"The rule forbidding the introduction of parol testimony to vary or contradict a written agreement is not merely one of evidence, though commonly, perhaps, so spoken of, but one of substantive law, and rests upon the doctrine that when parties have deliberately put their agreements in the form of a written contract they shall not be allowed to show that the agreement was something else.' Mears v. Smith, 199 Mass. 319, (322), 85 N.E. 165 (166)."
Glackin v. Bennett, 226 Mass. 316, 319-20, 115 N.E. 490, 491 (1917), quoted in Poskus v. Braemoor Nursing Home, Inc., 6 Mass.App. 896, 377 N.E.2d 705, 706 (1978). Because plaintiff has offered no evidence to rebut the presumption, but only asserts the parties intended a different meaning than the one normally associated with the word "terminate," the writing is an integration of the agreement.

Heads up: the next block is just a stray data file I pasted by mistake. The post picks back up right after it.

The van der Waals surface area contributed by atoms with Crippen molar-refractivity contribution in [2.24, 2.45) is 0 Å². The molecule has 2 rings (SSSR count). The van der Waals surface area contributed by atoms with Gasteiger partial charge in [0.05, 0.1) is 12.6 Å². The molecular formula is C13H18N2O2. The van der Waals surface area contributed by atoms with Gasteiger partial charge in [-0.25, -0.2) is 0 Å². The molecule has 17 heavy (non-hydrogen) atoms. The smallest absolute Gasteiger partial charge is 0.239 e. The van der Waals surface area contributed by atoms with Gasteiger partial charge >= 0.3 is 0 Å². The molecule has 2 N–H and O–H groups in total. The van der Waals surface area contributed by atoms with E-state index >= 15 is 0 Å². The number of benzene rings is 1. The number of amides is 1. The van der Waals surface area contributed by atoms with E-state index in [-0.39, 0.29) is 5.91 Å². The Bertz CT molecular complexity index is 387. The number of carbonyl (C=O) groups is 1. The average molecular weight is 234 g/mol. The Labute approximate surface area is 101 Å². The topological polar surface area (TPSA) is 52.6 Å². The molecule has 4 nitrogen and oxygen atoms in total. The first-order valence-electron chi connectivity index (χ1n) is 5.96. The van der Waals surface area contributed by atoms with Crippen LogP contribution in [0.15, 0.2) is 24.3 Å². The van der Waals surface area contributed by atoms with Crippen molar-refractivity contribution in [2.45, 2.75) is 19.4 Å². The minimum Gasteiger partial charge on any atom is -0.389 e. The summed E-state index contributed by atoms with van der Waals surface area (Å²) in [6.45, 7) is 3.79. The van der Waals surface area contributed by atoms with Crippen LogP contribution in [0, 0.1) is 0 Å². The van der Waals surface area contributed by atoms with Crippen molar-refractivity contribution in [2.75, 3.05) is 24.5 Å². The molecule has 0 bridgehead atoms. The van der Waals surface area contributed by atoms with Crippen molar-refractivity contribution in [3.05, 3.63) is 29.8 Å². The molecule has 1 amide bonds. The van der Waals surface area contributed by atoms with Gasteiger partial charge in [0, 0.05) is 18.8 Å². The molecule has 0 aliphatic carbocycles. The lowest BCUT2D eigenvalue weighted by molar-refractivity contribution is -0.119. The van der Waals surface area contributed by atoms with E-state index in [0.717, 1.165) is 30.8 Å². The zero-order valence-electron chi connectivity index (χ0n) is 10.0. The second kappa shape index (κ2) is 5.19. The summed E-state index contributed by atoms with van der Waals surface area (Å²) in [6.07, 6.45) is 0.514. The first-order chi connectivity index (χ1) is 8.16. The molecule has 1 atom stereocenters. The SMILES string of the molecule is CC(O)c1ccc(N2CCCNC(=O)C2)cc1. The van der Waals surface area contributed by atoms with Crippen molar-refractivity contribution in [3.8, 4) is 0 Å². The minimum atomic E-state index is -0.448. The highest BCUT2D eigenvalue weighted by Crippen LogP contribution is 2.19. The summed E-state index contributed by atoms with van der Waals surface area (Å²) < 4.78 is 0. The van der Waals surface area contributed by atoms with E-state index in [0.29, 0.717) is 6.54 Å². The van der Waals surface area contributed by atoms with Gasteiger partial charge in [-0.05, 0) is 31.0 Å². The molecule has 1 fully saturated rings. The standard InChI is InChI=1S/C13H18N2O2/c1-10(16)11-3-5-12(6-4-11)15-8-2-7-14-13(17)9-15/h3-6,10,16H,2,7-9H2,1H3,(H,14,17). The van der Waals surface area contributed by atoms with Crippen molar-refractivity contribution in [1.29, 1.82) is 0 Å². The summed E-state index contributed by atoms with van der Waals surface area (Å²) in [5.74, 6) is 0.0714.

Where the terms of an integrated contract are plain and clear, "previous and contemporaneous oral agreements and written memoranda cannot be used to contradict or modify those terms." Poskus v. Braemoor Nursing Home, Inc., supra, 377 N.E.2d at 706. Rather, the terms must be construed in their ordinary and usual sense. Geehan v. Trawler Arlington, Inc., 547 F.2d 132 (1st Cir. 1976); Sav-Mor Supermarkets, Inc. v. Skelly Detective Service, Inc., 359 Mass. 221, 268 N.E.2d 666 (1971). Further, "interpretation of an integrated agreement is a matter of law," and "is directed to the meaning of the terms of the writing in the light of the circumstances, not to ...